Great news. Oil went below a $100 a barrel on Friday. We're rich.
That's how you're supposed to think now that the short-term top in crude has burst, and oil prices slumped nearly 15% in a week. Of course, it will be days -- if not weeks -- before any of that discount makes its way to the pump, but don't get bogged down in that. This is a celebration. A victory for consumers.
For the record, as your surly bear in all of this, I'm not buying into it, but that doesn't deflate the beliefs of people like Jim Paulsen, the chief investment strategist at Wells Capital Management. He points out that when you combine lower energy costs with lower household debt burdens and solid job growth, history shows that we Americans react accordingly.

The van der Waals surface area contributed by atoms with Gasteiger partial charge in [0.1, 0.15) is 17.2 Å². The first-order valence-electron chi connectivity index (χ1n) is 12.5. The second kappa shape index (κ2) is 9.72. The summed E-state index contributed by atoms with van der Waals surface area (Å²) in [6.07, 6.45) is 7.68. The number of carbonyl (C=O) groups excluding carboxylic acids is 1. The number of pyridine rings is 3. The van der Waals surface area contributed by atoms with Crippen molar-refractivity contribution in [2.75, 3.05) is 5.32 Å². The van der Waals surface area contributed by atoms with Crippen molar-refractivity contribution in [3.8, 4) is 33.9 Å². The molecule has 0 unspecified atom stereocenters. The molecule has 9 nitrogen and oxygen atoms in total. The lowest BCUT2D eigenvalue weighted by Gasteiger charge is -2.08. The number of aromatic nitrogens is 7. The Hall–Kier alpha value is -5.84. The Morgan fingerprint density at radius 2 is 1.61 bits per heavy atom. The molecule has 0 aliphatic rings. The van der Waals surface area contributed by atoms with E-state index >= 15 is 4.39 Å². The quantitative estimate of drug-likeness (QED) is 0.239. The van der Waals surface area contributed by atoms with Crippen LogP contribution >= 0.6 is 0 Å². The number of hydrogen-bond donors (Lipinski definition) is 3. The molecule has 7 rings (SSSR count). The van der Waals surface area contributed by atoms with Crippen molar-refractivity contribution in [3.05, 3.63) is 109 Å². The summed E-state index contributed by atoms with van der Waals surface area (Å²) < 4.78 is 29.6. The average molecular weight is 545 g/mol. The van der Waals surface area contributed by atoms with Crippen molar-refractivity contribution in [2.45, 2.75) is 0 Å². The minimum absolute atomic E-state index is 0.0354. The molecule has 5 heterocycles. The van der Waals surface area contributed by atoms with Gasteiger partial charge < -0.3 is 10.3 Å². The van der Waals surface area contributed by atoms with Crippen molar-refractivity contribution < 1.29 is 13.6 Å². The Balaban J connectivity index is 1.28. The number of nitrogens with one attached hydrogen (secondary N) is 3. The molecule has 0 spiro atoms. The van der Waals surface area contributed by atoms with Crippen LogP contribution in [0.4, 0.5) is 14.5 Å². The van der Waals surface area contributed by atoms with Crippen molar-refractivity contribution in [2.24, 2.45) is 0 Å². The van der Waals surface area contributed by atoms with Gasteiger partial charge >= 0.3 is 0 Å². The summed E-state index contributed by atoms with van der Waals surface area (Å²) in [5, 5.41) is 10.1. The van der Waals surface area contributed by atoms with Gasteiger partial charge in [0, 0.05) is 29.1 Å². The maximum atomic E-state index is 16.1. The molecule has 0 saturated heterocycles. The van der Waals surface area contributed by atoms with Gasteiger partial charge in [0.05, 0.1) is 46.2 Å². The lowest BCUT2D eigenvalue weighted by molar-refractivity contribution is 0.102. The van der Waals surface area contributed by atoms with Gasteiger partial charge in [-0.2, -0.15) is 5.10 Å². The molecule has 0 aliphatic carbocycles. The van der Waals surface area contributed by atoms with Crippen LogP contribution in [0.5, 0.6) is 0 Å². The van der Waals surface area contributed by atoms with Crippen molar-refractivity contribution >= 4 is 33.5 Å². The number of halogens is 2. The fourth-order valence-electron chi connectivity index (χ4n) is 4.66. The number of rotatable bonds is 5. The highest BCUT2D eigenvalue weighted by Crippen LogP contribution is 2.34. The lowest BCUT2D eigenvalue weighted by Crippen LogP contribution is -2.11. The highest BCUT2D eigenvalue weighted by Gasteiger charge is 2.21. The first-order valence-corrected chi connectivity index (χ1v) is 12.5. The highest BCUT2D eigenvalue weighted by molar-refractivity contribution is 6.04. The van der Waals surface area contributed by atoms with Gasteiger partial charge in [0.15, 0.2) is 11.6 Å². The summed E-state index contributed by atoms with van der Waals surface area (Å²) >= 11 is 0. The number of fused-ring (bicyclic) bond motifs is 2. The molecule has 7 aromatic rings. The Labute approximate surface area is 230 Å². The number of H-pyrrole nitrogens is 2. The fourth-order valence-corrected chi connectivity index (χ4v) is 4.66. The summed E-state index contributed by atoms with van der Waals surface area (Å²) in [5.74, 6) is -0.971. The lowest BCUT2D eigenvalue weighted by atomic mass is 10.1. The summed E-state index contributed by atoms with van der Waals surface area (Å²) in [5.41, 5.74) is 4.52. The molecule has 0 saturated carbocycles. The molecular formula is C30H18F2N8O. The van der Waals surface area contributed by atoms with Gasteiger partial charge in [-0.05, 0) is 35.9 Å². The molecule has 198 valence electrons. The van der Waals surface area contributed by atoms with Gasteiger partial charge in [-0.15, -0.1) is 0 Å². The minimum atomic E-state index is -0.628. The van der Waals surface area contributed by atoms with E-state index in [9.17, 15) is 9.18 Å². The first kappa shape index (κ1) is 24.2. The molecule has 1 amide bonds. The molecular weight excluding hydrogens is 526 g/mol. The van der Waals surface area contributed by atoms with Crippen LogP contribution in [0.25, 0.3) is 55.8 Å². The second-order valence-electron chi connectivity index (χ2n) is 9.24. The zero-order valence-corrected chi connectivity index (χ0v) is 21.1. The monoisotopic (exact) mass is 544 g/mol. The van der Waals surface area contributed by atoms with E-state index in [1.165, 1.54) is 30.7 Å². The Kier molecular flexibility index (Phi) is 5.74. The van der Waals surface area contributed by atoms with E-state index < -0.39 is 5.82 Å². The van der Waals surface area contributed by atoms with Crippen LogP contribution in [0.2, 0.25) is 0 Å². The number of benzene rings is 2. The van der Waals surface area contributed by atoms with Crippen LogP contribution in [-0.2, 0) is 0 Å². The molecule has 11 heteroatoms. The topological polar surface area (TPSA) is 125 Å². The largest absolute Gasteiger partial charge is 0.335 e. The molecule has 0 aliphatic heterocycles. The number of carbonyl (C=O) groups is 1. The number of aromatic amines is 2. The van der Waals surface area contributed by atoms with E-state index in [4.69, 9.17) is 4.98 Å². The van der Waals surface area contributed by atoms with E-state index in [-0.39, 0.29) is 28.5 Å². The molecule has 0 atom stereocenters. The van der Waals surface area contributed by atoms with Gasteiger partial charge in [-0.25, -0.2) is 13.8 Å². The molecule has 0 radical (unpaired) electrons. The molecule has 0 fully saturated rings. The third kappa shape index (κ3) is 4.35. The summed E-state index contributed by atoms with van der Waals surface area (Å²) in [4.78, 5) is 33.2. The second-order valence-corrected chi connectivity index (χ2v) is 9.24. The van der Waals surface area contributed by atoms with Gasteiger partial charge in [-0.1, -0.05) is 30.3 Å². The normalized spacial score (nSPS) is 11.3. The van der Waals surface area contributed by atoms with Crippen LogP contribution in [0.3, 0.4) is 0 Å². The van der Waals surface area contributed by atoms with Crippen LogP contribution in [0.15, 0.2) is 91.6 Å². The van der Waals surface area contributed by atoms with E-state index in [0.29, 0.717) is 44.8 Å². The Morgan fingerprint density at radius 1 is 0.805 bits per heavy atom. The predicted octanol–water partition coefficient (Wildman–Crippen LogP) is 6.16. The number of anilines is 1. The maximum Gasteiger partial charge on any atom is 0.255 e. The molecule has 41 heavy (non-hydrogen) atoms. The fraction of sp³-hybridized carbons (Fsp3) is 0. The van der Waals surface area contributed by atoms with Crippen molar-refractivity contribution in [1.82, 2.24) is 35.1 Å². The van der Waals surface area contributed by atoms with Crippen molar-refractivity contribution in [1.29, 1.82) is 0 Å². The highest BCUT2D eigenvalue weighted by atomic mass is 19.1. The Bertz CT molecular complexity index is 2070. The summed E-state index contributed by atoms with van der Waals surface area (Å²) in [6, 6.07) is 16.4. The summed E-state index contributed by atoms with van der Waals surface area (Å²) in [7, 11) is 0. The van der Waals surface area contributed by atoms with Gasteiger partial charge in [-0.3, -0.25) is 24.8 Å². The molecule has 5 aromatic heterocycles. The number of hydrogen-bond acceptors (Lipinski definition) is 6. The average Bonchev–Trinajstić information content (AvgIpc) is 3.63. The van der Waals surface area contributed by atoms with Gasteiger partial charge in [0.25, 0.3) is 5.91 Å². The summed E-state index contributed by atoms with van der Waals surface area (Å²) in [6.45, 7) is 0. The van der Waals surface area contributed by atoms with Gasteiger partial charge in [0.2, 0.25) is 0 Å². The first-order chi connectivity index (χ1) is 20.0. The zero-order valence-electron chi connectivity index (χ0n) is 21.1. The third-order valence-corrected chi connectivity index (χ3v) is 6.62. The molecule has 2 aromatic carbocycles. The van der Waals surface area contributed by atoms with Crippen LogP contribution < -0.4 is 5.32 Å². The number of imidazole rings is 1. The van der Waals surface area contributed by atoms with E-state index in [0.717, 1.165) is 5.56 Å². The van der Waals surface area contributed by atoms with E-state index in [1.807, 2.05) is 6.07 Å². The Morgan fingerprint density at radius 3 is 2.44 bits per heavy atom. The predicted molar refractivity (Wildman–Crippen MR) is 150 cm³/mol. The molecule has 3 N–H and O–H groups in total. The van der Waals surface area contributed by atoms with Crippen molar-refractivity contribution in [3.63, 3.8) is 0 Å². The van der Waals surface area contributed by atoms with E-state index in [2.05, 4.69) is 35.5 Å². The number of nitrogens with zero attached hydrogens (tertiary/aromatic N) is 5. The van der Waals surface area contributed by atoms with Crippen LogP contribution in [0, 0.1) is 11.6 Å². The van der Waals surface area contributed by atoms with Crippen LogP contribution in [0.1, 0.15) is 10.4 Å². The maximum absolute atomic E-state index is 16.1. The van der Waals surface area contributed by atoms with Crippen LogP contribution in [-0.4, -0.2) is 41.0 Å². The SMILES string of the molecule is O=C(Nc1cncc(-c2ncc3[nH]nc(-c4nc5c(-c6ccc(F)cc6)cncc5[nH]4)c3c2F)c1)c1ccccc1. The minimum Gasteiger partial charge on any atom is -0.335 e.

"We have been underweight the discretionary sector since the middle of last year and are now back to overweight again," he says, while pointing to five similar periods of falling energy prices and consumer outperformance since 1990.
I'm not convinced. Consumers need relief in a lot more places than just gasoline. Inflation is running rampant. Paulsen agrees, saying that household debt burdens actually matter more than energy does, and they've slipped to 1985 levels.
By now, this surly bear is getting tired and looking to hibernate in the face of all this hope and optimism, just waiting for the day when he's proven right. Probably by the middle of next week.
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